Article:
“A hastily constructed online course is going to lead to students feeling isolated, and it’s going to leave them feeling less connected to the resources they need to be successful,” Rettinger said. “And of course, all the stress that comes with a pandemic and social isolation is a perfect storm for students to cheat.”

No wonder professors are worried: 59 percent of students said it’s “easier” or “significantly easier” to cheat online than in person, and 51 percent of students said the pandemic has made it easier to cheat. However, while the majority of student respondents believe it is easier to cheat online than in person, 52 percent of students said they are no more likely to cheat in an online course; only 28 percent said they were more likely to cheat online.

“Students indicated using a range of tactics that likely violated campus academic integrity policies, including referring to notes during exams when it wasn’t allowed and looking up information online,” Jordan said.

According to the survey, more than 60 percent of instructors in all classes reported catching as much as 20 percent of their class engaged in academic dishonesty. Among those, 90 percent reported seeing cheating online, 91 percent in hybrid instruction and 92 percent in face-to-face classes (where it is notably easier to see).

Professors are cracking down on cheating during online instruction. Fifty-five percent of instructors reported they used online proctoring software in the past 12 months. Additionally, 36 percent of instructors used more open-ended questions in homework and exams, 34 percent created question pools so that not all students received the same questions, and 28 percent gave more project-based assignments.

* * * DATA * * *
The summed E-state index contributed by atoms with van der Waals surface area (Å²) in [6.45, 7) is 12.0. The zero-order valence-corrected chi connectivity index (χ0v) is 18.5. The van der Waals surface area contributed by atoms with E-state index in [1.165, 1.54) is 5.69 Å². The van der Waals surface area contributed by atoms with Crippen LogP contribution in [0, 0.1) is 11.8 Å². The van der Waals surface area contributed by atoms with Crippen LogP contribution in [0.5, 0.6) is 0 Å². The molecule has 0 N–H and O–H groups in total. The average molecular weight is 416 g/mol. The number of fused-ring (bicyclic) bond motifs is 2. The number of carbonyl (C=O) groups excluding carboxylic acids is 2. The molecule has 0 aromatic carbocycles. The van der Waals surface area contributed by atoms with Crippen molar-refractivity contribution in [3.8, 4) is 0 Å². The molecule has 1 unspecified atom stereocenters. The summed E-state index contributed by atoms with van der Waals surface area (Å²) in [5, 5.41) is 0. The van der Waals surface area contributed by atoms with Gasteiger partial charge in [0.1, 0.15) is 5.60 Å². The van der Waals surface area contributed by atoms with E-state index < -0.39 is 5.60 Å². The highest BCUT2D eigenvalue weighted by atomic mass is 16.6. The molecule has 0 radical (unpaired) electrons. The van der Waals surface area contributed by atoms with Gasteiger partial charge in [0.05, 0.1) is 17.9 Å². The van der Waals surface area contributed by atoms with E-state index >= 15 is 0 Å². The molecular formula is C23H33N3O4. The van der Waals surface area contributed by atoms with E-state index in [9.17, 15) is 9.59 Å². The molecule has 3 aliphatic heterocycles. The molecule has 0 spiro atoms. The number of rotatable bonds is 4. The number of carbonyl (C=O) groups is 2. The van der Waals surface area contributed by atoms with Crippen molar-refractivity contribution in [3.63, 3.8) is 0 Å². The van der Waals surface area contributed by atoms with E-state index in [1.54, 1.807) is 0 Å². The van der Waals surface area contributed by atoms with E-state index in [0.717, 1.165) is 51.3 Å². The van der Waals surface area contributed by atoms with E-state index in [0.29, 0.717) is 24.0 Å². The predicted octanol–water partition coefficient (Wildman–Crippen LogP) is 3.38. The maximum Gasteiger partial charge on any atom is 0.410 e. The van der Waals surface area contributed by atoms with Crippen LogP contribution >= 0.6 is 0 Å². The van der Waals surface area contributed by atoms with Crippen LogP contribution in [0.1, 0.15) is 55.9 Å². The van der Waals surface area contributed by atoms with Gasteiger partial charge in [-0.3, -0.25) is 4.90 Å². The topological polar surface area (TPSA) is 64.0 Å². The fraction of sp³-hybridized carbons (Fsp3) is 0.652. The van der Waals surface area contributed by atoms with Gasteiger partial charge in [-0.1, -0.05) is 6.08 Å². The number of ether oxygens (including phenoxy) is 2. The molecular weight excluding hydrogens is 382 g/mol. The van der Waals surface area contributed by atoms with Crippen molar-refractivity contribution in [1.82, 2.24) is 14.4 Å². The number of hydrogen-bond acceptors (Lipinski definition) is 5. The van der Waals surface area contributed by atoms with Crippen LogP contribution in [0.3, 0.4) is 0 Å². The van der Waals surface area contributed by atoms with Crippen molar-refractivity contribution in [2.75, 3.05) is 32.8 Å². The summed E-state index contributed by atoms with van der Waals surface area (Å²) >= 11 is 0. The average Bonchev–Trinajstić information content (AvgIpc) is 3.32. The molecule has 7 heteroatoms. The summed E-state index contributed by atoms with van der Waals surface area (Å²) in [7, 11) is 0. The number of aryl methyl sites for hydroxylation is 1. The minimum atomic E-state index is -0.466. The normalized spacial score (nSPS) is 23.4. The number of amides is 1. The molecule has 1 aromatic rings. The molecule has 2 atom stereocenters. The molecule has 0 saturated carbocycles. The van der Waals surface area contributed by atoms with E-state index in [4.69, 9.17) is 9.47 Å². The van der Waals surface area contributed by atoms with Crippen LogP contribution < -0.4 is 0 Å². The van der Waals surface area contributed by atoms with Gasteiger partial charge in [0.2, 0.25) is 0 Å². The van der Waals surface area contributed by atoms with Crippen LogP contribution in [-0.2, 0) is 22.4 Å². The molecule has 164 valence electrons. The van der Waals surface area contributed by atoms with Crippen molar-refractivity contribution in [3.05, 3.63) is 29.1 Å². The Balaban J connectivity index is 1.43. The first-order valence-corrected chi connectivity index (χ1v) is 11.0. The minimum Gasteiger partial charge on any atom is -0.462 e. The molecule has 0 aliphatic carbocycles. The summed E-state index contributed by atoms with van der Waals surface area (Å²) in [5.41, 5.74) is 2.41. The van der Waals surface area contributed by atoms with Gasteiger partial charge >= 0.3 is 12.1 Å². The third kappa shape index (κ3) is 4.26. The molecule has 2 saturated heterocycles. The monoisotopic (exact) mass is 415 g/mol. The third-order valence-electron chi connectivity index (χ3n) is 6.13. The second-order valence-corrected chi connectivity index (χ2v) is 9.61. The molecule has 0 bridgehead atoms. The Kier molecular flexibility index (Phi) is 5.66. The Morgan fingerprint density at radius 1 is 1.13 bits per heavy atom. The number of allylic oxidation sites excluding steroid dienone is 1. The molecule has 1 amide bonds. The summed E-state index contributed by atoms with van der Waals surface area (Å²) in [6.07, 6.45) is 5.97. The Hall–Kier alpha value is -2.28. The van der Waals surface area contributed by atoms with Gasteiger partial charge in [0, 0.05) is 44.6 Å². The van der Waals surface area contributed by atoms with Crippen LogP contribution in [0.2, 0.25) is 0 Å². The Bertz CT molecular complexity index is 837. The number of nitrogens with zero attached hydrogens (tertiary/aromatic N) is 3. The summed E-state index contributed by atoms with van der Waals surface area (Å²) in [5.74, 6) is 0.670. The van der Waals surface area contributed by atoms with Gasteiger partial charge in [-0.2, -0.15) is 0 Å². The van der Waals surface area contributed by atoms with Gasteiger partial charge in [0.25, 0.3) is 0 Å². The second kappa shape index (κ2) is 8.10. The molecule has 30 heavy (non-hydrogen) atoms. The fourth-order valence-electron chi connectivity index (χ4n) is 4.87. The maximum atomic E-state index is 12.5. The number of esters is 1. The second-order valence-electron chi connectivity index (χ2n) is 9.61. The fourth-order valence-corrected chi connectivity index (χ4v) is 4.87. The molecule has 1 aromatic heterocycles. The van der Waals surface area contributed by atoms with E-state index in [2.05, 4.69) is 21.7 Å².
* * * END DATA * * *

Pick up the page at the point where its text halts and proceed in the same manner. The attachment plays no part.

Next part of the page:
“One of the most important trends we’re seeing is that instructors are learning how to create a culture that supports academic integrity across learning modalities,” Jordan said. “They are also talking to students more about the consequences of cheating.”

Rettinger said he’s encouraged by the “big-picture” assessment trends instructors are employing to minimize academic dishonesty, including assigning project-based work, de-emphasizing deadlines and placing more importance on revision and improvement.

As for why students cheated, 71 percent of students attributed it to pressure to get good grades, 43 percent said a degree is expensive and there’s pressure to do well, and 26 percent said others are cheating. Additionally, 44 percent said there’s too much work and 42 percent blamed the challenge of balancing school with other responsibilities.

Rettinger noted that with poorly designed online courses, students don’t need to think of new ways to cheat; they can just look at their class notes or use the internet to look up answers. However, he said the expansion of online for-profit homework services, exam-writing services and cheating websites may also have affected academic dishonesty.

“That’s perhaps why the rates of cheating have gone up,” Rettinger said. “The things that were relatively hard to do in person are now relatively easy to do, and so I think students are doing that.”

Because of the pandemic, he noted, some students lost access to resources institutions provided for them—including tutoring and other academic supports—and they felt isolated and lost communication with classmates. Those added stressors may have led students to cheat, he said.

“When you add up students’ justification for cheating, and their lack of confidence in their own work, their lack of social connection, the stress that they’re under—every one of those things would point towards more cheating, absent the pandemic,” Rettinger said. “And so it’s no surprise to me at all that those things are leading to more cheating in the pandemic.”